Gastric suction is a procedure to empty the contents of your stomach.
Gastric lavage; Stomach pumping; Nasogastric tube suction
How the Test is Performed
A tube is inserted through your nose or mouth, down the food pipe (esophagus), and into the stomach. Your throat may be numbed with medicine to reduce irritation and gagging caused by the tube.
Stomach contents can be removed using suction right away or after spraying water through the tube.
How to Prepare for the Test
In an emergency, such as when a person has swallowed poison or is vomiting blood, no preparation is needed for gastric suction.
If gastric suction is being done for testing, your doctor may ask you not to eat overnight or to stop taking certain medicines.
How the Test will Feel
You may feel a gagging sensation as the tube is passed.
Why the Test is Performed
This test may be done to:
- Remove poisons, harmful materials, or excess medicines from the stomach
- Clean the stomach before an upper endoscopy (EGD) if you have been vomiting blood
- Collect stomach acid
- Relieve pressure if you have a blockage in the intestines
Risks may include:
- Breathing in contents from the stomach (this is called aspiration)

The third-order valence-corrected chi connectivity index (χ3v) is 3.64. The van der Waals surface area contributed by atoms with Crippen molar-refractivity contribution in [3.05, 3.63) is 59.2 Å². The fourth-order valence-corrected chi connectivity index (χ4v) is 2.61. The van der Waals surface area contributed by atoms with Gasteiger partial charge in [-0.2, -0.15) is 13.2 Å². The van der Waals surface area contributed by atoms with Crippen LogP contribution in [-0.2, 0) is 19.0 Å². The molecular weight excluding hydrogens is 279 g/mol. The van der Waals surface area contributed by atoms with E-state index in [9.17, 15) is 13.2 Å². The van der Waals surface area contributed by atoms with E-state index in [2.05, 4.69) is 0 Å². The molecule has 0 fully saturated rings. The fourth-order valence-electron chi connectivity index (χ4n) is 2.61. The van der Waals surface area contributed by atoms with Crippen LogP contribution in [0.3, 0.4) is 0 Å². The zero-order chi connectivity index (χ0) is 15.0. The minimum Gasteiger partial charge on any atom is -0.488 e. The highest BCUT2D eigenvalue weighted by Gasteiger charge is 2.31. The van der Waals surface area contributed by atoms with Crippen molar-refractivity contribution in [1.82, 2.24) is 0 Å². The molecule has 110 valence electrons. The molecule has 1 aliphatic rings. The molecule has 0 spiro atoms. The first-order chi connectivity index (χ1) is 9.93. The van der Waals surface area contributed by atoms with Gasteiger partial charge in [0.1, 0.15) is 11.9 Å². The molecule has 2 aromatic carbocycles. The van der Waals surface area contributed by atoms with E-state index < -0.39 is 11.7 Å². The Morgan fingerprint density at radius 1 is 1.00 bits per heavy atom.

- Hole (perforation) in the esophagus
- Tube may be placed into the airway instead of the esophagus
- Minor bleeding
Benson BE, Hoppu K, Troutman WG, et al. Position paper update: gastric lavage for gastrointestinal decontamination. Clin Toxicol (Phila). 2013;51(3); 140-146. PMID 23418938 www.ncbi.nlm.nih.gov/pubmed/23418938.
Mahvi DM, Krantz SB. Stomach. In: Townsend CM, Beauchamp RD, Evers BM, Mattox KL, eds. Sabiston Textbook of Surgery. 19th ed. Philadelphia, PA: Elsevier Saunders; 2012:chap 49.
Zeringe M, Fowler GC. Gastrointesinal decontamination. In: Pfenninger JL, Fowler GC, eds. Pfenninger & Fowler's Procedures for Primary Care. 3rd ed. Philadelphia, PA: Elsevier Mosby; 2010:chap 202.
Reviewed By: Debra G. Wechter, MD, FACS, general surgery practice specializing in breast cancer, Virginia Mason Medical Center, Seattle, WA. Also reviewed by David Zieve, MD, MHA, Isla Ogilvie, PhD, and the A.D.A.M. Editorial team.